- Count backwards: Slowly, while lying in bed, count backwards from 100. Take your time – if you forget or hesitate about what number you’re on, start over from 100. Don’t allow yourself to get frustrated. Doing a monotonous activity like this can have the effect of making you sleepy.
- Analyze your sleep cycle: Record your sleep data, perhaps by tracking it in a journal or using an app on an electronic device. Once you identify your sleeping pattern, you can potentially identify problems and find ways to mediate them.
- Guided visualization: Relax your body from head to toe, and imagine yourself in a calming location (e.g. a beach). Go through each of the senses that you would imagine in that place: the smell, the sights, the sounds.
- Find ways to reduce anxiety: Subconscious anxiety or stress can impede on sleep. Check out your EFAP resources for ideas (enter “dalhousie” in the search bar) on how to reduce stress, such as mindfulness exercises, yoga or medication.
- Alternate nostril breathing: Using your finger to press on each of your nostrils while slowly breathing out of the adjacent open nostril can relax your nervous system.
- Improve your diet or exercise routine: Exercise can release endorphins that balance stress and releasing that energy throughout the day can make it easier to fall asleep and stay asleep at night. Eating a healthier diet, and changing up when you eat (e.g. not eating right before sleep) can also mediate uneasiness or insomnia.
Twenty minutes after your last cigarette, your heart rate drops and returns to normal and your blood pressure and circulation start to improve. Here are some other things to expect over the next hours, days, and weeks:
- 8 hours: Nicotine levels in blood fall by 93%
- 12 hours: Body eliminates all excess carbon monoxide and blood oxygen levels are restored to normal
- 24 hours: Withdrawal kicks in, and you may experience irritability, headaches, insomnia, restlessness, and difficulty concentrating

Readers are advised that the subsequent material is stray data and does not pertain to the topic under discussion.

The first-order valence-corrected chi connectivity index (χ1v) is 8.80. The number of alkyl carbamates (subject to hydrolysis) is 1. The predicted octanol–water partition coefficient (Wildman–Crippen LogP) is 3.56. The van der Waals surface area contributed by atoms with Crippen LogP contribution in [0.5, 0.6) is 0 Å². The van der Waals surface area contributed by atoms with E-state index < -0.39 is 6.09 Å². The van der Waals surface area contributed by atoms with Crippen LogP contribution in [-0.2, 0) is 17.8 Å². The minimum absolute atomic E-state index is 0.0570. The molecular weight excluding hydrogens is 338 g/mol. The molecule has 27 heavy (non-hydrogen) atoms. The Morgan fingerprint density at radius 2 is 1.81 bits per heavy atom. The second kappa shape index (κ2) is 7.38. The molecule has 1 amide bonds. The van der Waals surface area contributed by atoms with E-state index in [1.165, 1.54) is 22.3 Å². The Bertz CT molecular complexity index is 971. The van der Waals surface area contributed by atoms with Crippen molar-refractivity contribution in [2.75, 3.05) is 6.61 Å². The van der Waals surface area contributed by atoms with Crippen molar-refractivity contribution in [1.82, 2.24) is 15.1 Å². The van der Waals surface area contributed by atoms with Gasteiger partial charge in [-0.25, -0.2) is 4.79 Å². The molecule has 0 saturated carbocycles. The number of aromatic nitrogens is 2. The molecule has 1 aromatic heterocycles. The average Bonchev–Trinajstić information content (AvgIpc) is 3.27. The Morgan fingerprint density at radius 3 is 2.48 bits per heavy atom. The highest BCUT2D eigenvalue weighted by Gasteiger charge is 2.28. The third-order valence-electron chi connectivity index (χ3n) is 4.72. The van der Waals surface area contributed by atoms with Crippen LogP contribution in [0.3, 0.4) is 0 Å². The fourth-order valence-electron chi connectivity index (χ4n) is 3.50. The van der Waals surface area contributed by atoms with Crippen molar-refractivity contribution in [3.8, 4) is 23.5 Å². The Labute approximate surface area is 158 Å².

- 2 days: Your senses of smell and taste are improved and the nerve endings damaged by smoking begin to heal
- 10 days: Cravings begin to go away.
- 1 month: Physical withdrawal symptoms end. Lung function drastically improves and you can exercise longer.
- 6 months: You may develop a dry cough, which is a good indication that the delicate hair-like structures in your lungs (called cilia) are now able to filter toxins out of your body.
- 9 months: Your lungs are nearly healed and the cilia can now fight infections.
- 1 year: Your risks of coronary heart disease, heart attack, and stroke are now half those of a smoker.
- 5 years: Your risk of stroke are the same as a non-smoker.
- 15-20 years: Your risks of developing any smoking related illnesses are the same as someone who has never smoked.
The information from this post is from your Dalhousie University EFAP Resources. Click this link and enter “Dalhousie University” in the search bar to find more information.
Career stress and work-life issues have a significant impact on our mental health, and our sense of general well-being. Morneau Shepell offers Dalhousie employees a Career Counseling service to help achieve balance between work, family, and self.
Counselors can help you find solutions to career issues before they have an impact on your personal life or work performance. They will assist you in better understanding your professional strengths to better manage your career path and cope with organizational change or new role expectations.
It is offered free of charge to our employees and their families through our Employee and Family Assistance Program. Contact 1-800-387-4765 or workhealthlife.com.
For more information, including dates, times, and locations, go to dal.ca/flu.
Please note that if you do not have a valid MSI, provincial, or private insurance card, you will be required to pay a $20 injection fee – cash only – at the clinic, before receiving the vaccine.
According to researchers at Imperial College London, eating up to 10 portions of fruit and veggies a day will reduce the chance of heart attack, stroke, cancer and early death.
“Fruit and vegetables have been shown to reduce cholesterol levels, blood pressure, and to boost the health of our blood vessels and immune system,” says study co-author Dr. Dagfinn Aune. “This may be due to the complex network of nutrients they hold. For instance, they contain many antioxidants, which may reduce DNA damage and lead to a reduction in cancer risk.”
Although the Imperial College researchers say 10 serving of fruit and vegetables is ideal for prevention, eating a small amount of servings (around 2.5) still reduce the risk of heart and stroke demonstrably.
They also advise to strive for variety in your produce choices.
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